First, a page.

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A Few Facts About Trees

As well as living longer than any other organism on our planet, trees can grow into the largest organisms.

Trees are more long lived than any other organism on the planet, and they exhibit distinctive features that distinguish them from any other plant.

They provide permanence in the landscape because of their woody trunks and branches that do not die back in the winter as the tops of herbaceous perennials do. Rather, once seed germination occurs in the right conditions, trees continue to grow, and when of sufficient size they will continue to be clearly visible across their entire life span.

As well as living longer than any other organism on our planet, they can, if given the opportunity, grow into the largest organisms. Trees have been growing on earth for 370 million years, and any land that is bare will eventually sprout trees.

They must have light to survive but, because of their erect trunks, they can hold their leafy branches higher than competing plants and so photosynthesis is easy for them even in crowded vegetation. Because they have a large root system they compete successfully for moisture during dry periods. They are well designed to store water and food in times of drought, so shrug off competition from other smaller plants.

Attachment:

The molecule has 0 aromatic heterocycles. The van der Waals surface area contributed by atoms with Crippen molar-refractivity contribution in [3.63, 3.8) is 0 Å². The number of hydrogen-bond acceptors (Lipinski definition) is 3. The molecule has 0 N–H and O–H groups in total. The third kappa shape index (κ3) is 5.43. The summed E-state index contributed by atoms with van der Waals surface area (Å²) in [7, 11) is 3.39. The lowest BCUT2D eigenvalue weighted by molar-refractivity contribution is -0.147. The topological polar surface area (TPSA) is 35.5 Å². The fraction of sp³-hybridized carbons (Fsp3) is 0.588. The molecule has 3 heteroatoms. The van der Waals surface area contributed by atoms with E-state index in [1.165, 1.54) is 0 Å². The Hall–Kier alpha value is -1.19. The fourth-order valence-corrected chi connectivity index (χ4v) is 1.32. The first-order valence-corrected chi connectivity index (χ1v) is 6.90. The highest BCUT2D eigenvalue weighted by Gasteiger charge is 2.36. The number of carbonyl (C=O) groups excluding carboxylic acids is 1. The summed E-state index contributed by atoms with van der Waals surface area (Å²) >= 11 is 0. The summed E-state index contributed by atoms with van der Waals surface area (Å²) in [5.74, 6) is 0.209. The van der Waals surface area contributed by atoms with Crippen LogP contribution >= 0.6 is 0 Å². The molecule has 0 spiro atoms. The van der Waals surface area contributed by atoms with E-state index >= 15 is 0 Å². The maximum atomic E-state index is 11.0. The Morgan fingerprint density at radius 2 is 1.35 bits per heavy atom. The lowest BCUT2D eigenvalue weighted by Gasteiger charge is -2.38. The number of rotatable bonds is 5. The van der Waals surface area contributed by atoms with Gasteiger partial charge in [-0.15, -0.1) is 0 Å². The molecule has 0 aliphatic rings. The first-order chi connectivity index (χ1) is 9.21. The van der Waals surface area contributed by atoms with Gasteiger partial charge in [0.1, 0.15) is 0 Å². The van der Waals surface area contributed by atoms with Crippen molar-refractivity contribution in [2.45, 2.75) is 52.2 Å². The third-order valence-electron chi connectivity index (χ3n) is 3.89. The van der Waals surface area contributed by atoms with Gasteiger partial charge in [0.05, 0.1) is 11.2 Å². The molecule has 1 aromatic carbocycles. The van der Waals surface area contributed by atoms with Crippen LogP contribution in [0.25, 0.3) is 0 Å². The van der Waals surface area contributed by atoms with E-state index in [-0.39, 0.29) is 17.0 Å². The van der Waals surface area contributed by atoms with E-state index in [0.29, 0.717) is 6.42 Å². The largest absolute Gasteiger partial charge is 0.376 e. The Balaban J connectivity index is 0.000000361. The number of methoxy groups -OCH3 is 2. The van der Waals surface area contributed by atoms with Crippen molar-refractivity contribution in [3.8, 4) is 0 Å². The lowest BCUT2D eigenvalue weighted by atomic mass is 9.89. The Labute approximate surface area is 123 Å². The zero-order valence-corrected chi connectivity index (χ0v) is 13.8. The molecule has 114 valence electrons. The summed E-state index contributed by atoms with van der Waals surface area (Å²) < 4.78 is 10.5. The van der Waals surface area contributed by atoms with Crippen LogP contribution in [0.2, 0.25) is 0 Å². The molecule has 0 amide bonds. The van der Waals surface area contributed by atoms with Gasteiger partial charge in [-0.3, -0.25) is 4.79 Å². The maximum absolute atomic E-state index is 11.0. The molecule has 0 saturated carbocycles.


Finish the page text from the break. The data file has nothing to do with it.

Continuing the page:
There are approximately 80,000 different species of trees on earth, so they present much variety in terms of shape, form, bark and foliage. Additionally, many trees have incredibly beautiful flowers, especially in the spring, and when a tree is massed with flowers, it is a sight to behold!

Moya Andrews

, originally from Queensland, Australia, served as Vice Chancellor for Academic Affairs and Dean of the Faculties at Indiana University until 2004. In the same year, Moya began hosting Focus on Flowers for WFIU. In addition, Moya does interviews for Profiles, is a member of the Bloomington Hospital Board, and authored Perennials Short and Tall from Indiana University Press.

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